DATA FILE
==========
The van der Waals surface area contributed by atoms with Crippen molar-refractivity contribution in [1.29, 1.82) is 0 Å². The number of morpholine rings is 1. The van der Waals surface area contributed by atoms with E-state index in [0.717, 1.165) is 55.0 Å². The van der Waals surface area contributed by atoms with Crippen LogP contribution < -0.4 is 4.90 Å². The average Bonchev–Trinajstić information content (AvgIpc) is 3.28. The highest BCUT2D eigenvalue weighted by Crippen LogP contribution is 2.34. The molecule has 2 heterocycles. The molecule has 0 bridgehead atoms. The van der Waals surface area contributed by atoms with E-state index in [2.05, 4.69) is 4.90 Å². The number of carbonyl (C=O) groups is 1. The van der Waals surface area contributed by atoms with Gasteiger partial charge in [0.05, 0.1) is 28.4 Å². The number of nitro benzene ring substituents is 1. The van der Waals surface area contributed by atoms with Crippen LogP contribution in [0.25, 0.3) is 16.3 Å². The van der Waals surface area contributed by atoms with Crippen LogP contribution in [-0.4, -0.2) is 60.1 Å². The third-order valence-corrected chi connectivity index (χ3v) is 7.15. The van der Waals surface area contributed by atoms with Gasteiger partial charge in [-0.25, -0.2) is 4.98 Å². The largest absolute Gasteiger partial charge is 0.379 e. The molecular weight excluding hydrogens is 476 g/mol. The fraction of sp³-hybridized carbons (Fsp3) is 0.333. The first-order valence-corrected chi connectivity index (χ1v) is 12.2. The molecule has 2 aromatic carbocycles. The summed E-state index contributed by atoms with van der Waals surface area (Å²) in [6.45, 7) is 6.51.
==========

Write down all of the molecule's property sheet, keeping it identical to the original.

The van der Waals surface area contributed by atoms with Crippen molar-refractivity contribution in [1.29, 1.82) is 0 Å². The number of morpholine rings is 1. The van der Waals surface area contributed by atoms with E-state index in [0.717, 1.165) is 55.0 Å². The van der Waals surface area contributed by atoms with Crippen LogP contribution < -0.4 is 4.90 Å². The average Bonchev–Trinajstić information content (AvgIpc) is 3.28. The highest BCUT2D eigenvalue weighted by Crippen LogP contribution is 2.34. The molecule has 2 heterocycles. The molecule has 0 bridgehead atoms. The van der Waals surface area contributed by atoms with E-state index in [2.05, 4.69) is 4.90 Å². The number of carbonyl (C=O) groups is 1. The van der Waals surface area contributed by atoms with Gasteiger partial charge in [0.05, 0.1) is 28.4 Å². The number of nitro benzene ring substituents is 1. The van der Waals surface area contributed by atoms with Crippen LogP contribution in [0.25, 0.3) is 16.3 Å². The van der Waals surface area contributed by atoms with Crippen LogP contribution in [-0.4, -0.2) is 60.1 Å². The third-order valence-corrected chi connectivity index (χ3v) is 7.15. The van der Waals surface area contributed by atoms with Gasteiger partial charge in [-0.25, -0.2) is 4.98 Å². The largest absolute Gasteiger partial charge is 0.379 e. The molecular weight excluding hydrogens is 476 g/mol. The fraction of sp³-hybridized carbons (Fsp3) is 0.333. The first-order valence-corrected chi connectivity index (χ1v) is 12.2. The molecule has 2 aromatic carbocycles. The summed E-state index contributed by atoms with van der Waals surface area (Å²) in [6.45, 7) is 6.51.